Students Rally After Racist Vandalism At Ardrey Kell High

Jun 9, 2020

This week was supposed to be graduation time for Kayden Hunt, student body president at Ardrey Kell High in south Charlotte. But this year has brought one extraordinary challenge after another.

So as the nation erupted in protests over the death of George Floyd, Hunt, who’s African American, got permission last week to paint her school's rock with messages decrying police brutality and declaring that black lives matter.

Sunday she awoke to social media messages saying the rock had been vandalized, with the students’ messages crossed out and hateful words written in.

Hunt asked her father to go with her to see it.

"It brought me to tears," she said. "To see the hate on something so beautiful, on that piece of art that we all did together."

She shed more tears Monday but for a different reason. Hundreds of students, graduates, parents and faculty members joined her on campus to repaint it.

"I asked people on my Instagram, 'Hey, do you want to paint this rock?' I would never have expected this, and this many people to be here in support," she said Monday afternoon, choking up as the crowd cheered.

Kayden Hunt speaks beside the rock, which the principal painted black to cover racist graffiti.
Credit Ann Doss Helms / WFAE

The campus filled with a crowd that looked a lot like the mix of black, white, Asian and Hispanic students that make up Charlotte-Mecklenburg Schools.

Ardrey Kell is a majority white school in a minority white district, located in one of Charlotte’s most affluent neighborhoods.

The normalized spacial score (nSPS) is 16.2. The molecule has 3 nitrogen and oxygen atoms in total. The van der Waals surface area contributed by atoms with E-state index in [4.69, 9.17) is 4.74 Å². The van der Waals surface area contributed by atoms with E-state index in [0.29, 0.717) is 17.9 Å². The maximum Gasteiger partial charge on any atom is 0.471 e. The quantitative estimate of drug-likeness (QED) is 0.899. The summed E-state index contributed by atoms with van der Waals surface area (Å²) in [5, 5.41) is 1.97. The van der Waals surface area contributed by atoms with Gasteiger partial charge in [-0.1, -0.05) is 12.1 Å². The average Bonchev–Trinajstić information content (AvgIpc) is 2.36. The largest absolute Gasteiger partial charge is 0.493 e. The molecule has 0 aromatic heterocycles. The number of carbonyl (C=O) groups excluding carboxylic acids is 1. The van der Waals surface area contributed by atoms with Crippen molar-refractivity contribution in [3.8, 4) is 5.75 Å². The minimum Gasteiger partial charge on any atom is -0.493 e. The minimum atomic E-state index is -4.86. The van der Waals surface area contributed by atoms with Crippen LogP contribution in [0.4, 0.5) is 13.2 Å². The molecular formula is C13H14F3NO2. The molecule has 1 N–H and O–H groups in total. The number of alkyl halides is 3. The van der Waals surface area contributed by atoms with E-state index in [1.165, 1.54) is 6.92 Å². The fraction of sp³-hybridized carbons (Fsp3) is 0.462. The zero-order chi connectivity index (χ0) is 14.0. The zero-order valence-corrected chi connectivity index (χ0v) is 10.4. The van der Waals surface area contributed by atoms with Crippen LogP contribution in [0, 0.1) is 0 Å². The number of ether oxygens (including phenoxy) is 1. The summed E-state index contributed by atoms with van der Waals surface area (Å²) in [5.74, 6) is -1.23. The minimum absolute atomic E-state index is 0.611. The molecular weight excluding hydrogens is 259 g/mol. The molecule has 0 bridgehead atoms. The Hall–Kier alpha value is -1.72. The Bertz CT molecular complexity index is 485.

"We want to spread love in this area," Hunt told the crowd. "That we belong here. We deserve to feel comfortable here as black students."

The school has faced racial flare-ups in recent years. Hunt, like many others, says there’s racism at Ardrey Kell – but there’s racism everywhere.

Barbi Gearson, who is white, came with her daughter, an Ardrey Kell student.

"This is more than important. It’s critical," Gearson said. "The idea that our children are having to experience this, fighting for their equal rights like this, is ridiculous."

Earnest Winston, the district’s second black superintendent, said he came to send a message of solidarity with Hunt and other students: "We will not tolerate systemic racism, structural inequalities, and bigotry – toward African Americans in particular, but to all members of our community."

Winston says the CMS police chief is investigating the vandalism. Rocks at two nearby middle schools painted with similar messages were also defaced over the weekend.

Principal David Switzer (right) mingles before the rock repainting.
Credit Ann Doss Helms / WFAE

Ardrey Kell Principal David Switzer says it’s unlikely that security cameras got a good view of anyone at the rock, which is separated from the main building by a large parking lot and a tree-filled lawn.

Shortly before the event, CMS sent out a video of Switzer condemning the vandalism.

At first, Switzer insisted on staying on message and letting that clip speak for him. But as some students painted, others held up signs and motorists honked and raised fists in solidarity, Switzer stepped in front of mics and cameras. Flushed and teary, he spoke about his sadness and anger.

"I’ve been here 10 years. These kids mean a lot to me," he said, struggling for composure. "I’ve seen graduates here that have come back, who are supportive of the mission. I’ve seen kids, the faces – they didn’t deserve the rock to be defaced and the rock was only an example. It was symbolic of what’s happening in this country."

As for Kayden Hunt, she alternated between dancing, painting and accepting hugs and congratulations. 

"I feel blessed. I’m so happy that something so negative turned into something so positive, and seeing the community in support, it was amazing," she said. 

If there’s a bright side, she says, it’s that sometimes you have to see hate to be able to fix it.

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